In some parts of Australia the lowest average temperature in the middle of winter doesn’t get much colder than 22 degrees celsius – hence snow is a bit of a rarity and quite a novelty!
A few weekends ago there was rumours of snow falling in parts of NSW higher than 1,100m above sea level. A scurry of photographers started messaging around hankering on a trip to Laurel Hill which is a magical little sugar pine forest about 5 hours South West of Sydney.
After we got home after a nice long (long) lunch on Saturday afternoon, we made a snap decision to get in the car at 8pm and make the five hour journey to the forest in the hope that there was snow!
After a long drive in the dark, a MacDonald’s stop and several dishwater tasting coffees, we rolled into a little motel in Tumut. We tucked ourselves into bed and made a little prayer to the snow angels that the rain would miraculously change into snow!
At 6am we woke up and I ran to the window to find it was still drizzling outside but I was still optimistic! We jumped in the car covered head to toe in woolly mittens and furry (animal friendly) jackets and drove up to Laurel Hill. And when as we approached the last bend into Laurel Hill our jaws dropped – hello SNOW! We hit the jackpot!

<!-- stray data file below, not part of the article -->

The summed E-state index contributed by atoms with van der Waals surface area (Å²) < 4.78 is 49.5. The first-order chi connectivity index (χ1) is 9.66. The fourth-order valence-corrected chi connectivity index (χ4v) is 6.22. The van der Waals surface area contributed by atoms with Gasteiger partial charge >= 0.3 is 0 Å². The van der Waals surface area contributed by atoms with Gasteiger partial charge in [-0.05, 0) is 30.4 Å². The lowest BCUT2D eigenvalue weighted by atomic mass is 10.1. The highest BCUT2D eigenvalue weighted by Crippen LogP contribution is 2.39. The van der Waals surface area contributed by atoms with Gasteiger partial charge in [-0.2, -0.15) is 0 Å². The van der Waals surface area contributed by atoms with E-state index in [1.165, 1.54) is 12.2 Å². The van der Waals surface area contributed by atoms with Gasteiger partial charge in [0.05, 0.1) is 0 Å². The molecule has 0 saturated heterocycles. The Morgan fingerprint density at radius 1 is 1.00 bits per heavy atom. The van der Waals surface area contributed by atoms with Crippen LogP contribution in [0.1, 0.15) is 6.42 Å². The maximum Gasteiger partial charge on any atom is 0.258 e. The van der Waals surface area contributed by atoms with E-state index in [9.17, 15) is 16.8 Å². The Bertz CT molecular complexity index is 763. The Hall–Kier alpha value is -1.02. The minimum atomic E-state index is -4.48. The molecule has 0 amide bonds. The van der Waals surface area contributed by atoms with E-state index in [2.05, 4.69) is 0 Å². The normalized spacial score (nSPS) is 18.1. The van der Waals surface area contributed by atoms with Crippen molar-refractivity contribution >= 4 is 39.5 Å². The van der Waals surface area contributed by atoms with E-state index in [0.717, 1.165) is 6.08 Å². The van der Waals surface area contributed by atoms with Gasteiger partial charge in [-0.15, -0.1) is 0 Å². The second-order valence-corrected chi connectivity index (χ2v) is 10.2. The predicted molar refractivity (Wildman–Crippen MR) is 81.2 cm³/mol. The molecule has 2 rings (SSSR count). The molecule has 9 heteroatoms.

We walked through the enormous sugar pine canopy in awe. Sugar pines are the largest and tallest of the pine family! Unfortunately the snow hadn’t quite reached the ground through the dense canopy leaves but the floor was saturated in pine needles with gorgeous filtered light shining through the trees.
As we got to the other side of the forest we will hit with a sea of white and little snowflakes were falling from the sky!
I don’t own a single item of red clothing but I packed a little red cape just in case I felt like roaming around little the infamous red riding hood.
My little red cape was the perfect composition amongst the fluffy white background (Sorry to the real red riding hood – I’ll iron my cape on my next adventure!)
It seems that other people had the same idea of the red composition too!
We ventured up to the top of the hill and found ourselves in the middle of nowhere – it was just the trees, the snow and a few wild brumbies roaming around. It was so magical and I felt like I was walking around in a fairytale. Ah – bliss!
This was my first “official” photography trip and I had such an amazing time playing around in the snow with complete strangers. Everyone was sharing props, showing off their photography gear (which I stayed well away from!) and making use of my little red coat.
So that is the end of my journey being a snow chaser and ever since I got home I have been lusting over a ‘real’ snow journey! I have put Lake Louise (Canada) and Jackson Hole (US) on my wanderlust list – if you have any other scenic snow recommendations please let me know!